Award-Winning Sweet Potato Dessert Pierogies

Sweet Potato Dessert Pierogies

Naturally, all Pittsburghers know what a pierogie is. For those of you who are not in the know, a pierogie is a filled dumpling of Eastern European descent. Generally, the filling is potato-based, with a variety of add-ins, such as onions, cheese, jalapenos, and so forth.

I never tried my hand at making pierogies until about 3 years ago – I was perfectly happy with Mrs. T’s. However, I had begun doing a cultural exchange through recipes with a Japanese friend who was living in Pittsburgh, so I decided I should learn to make pierogies so I could teach her (and then she could spread the love to all of Japan!)

Shortly after my first attempt, I decided that it would be pretty amazing to make dessert pierogies – something I’d never had before. While brainstorming, I came up with the idea of putting my mom’s sweet potato casserole into a pierogie and serving it with ice cream. It was a very good idea. Apparently, I am not alone in thinking this – I won Theo’s Prize for Experimentation in the Pittsburgh Dumpling Experiment a few weeks ago.

So, without further ado, let me guide you through the process.

Servings: 6 (2 pierogies per person)
Time Required: About 2 hours

For the dough:
2 cups flour, plus extra for kneading and rolling dough
½ teaspoon salt
1 large egg
½ cup sour cream
¼ cup UNSALTED butter, softened and cut into small pieces

For the filling:
2 medium sweet potatoes, boiled, drain peeled, and mashed
1/3 cup cashew butter (Available at Whole Foods)
1 tablespoon butter
2 tablespoons milk
¼ teaspoon cinnamon
2 tablespoons brown sugar
1-2 tablespoons honey

To Serve:
Crushed cashews
Honey
Cinnamon
Vanilla Ice Cream

To make the dough, mix together the flour and salt. Beat the egg, and add to the flour mixture. Add the sour cream and the softened butter pieces and work until the dough loses most of its stickiness. (Note: I’m serious about the unsalted part. If you use salted butter, more boiling water will seep into your dough (osmosis) and make it all mushy and gross.) Knead the dough for about 5-7 minutes. Don’t be tempted to add more liquid – it WILL come together – use your hands!! Wrap the dough in plastic and refrigerate for at least 20-30 minutes. The dough can be kept in the refrigerator for up to 2 days.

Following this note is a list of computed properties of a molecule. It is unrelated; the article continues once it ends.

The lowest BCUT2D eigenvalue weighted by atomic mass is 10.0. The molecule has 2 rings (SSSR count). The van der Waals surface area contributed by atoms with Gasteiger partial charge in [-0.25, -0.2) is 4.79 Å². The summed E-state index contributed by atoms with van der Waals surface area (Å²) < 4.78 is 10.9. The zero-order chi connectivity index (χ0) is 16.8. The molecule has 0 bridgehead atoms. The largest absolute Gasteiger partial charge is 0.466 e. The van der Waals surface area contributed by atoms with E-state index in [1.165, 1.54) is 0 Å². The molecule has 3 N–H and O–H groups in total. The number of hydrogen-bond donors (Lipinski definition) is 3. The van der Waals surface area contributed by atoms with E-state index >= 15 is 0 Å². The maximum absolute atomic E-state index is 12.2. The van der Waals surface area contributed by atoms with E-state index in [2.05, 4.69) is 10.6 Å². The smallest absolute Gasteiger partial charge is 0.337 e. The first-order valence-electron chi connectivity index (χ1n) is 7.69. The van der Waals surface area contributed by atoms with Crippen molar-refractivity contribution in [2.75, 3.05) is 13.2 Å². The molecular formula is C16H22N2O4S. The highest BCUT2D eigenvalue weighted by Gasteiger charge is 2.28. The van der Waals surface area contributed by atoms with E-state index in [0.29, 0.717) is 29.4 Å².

Roll the dough on a floured surface until 1/8 inches thick. Cut circles of dough with a round object. Any size is okay – I usually make my circle about 3 inches in diameter.

To make the filling, place all the filling ingredients in a bowl and mash until smooth. Place a small ball of filling (about a tablespoon) on each dough round and fold the dough over, forming a semi-circle. Press the edges together with your fingers. This filling is really sticky and annoying – I usually use a spoon to get the filling into the center of the pierogie. It helps to stretch the edges of the pierogie out and then press the dough together because the filling likes to try to gush out of the sides. If it does gush out, just wipe it off and make sure that the dough is really pressed together so they don’t explode during boiling.

Boil the pierogies at a full, rolling boil a few at a time in a large pot of water. I have boiled up to 8 at a time successfully. They are done when they float to the top (about 3-5 minutes). Set on a cookie rack to dry. It helps to put a cookie sheet down, put a paper towel liner on top of that, and then put the cookie rack on top of the paper towel. This ensures a not-too-messy counter when you’re all done.

At this point, after the pierogies are dry, you can cook immediately, or you can store them in the fridge for a few days.

To serve, sauté in butter until golden brown on both sides, and then garnish with crushed cashews, honey and cinnamon. Serve with a scoop of vanilla ice cream.

Happy pierogie making!

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Categories: Desserts, Slow Food | Leave a comment

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